My dad loved the little guy, Phil Rizzuto

My dad just turned 75 a few weeks back, and for at least 50 of those years I’ve had to listen to him telling me stories (often the sames ones year after year) about Phil Rizzuto. “He was the best player I’ve ever seen. Period.”

Really, dad? I mean, you’ve seen DiMaggio, Dickey, Berra, Mantle …

Didn’t matter. Rizzuto was my dad’s guy. His favorite story? Dad was sitting behind the dugout watching Phil step up to the plate. He squared to bunt and took the ball “square between the eyes. Little Phil dropped the bat, took one step and flopped in the baseline. After that he wore a helmet.”

I’ve tried to find proof of that story, but never did. It could have just as easily been a well-intended fabrication to colorize the black and white baseball legacy of Phil Rizzuto.

In thinking about it, I understand why my dad may have fallen for Phil. My dad was always an undersized athlete who had to scrap to play football, basketball and his first-love, baseball. He didn’t have the arm to play shortstop, so he settled on second — but he worked hard to improve his throwing and finally during his senior year in high school he won the starting job and became his team’s shortstop.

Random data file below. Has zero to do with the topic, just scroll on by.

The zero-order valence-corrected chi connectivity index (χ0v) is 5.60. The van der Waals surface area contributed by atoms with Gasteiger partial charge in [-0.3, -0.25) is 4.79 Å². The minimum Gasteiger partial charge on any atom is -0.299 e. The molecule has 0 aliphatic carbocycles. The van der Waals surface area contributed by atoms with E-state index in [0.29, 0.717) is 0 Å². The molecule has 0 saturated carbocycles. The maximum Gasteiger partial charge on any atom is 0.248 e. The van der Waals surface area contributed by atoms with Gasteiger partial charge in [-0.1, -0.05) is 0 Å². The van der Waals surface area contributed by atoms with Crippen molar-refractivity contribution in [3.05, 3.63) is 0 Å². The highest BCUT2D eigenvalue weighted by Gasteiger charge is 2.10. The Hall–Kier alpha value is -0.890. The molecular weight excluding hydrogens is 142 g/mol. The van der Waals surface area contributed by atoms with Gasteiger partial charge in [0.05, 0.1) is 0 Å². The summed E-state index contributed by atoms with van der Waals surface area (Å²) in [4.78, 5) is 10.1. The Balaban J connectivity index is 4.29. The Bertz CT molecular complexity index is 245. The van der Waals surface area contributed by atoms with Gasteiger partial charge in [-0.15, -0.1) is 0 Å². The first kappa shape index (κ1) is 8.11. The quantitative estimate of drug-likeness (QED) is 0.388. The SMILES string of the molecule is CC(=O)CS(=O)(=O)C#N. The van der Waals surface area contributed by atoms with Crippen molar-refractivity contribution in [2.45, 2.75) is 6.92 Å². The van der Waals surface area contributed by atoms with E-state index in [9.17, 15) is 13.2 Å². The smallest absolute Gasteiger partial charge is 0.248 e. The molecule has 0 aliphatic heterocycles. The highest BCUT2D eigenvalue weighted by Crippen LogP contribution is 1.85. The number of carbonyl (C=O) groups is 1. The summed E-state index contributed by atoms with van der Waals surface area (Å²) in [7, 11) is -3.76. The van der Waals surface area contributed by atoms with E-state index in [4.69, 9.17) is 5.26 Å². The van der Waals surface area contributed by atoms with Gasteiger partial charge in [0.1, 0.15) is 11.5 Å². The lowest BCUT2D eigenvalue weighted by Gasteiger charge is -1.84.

My dad’s baseball career went no further than high school. After graduation, he got married and moved into the family steel business. But he always maintained his love for the little guy, the underdog. I was a pint-sized pitcher in high school, with a powerful arm and no pants. The AD in our school informed me that we had no varsity pants that would fit me. The only similar pants were girl’s varsity softball pants. That night during dinner I told my dad the story and wanted to quit.

“You can’t quit!” he ordered.

Before our next game, a box arrived at the school with 20 brand new varsity uniforms — and a pair of pants that actually fit me — compliments of my dad. Once again, standing up for the little guy!

I didn’t quit, and quite possibly because of Phil Rizzuto, I carved out a decent career for myself in professional baseball. Thanks Phil, and thank you, dad!

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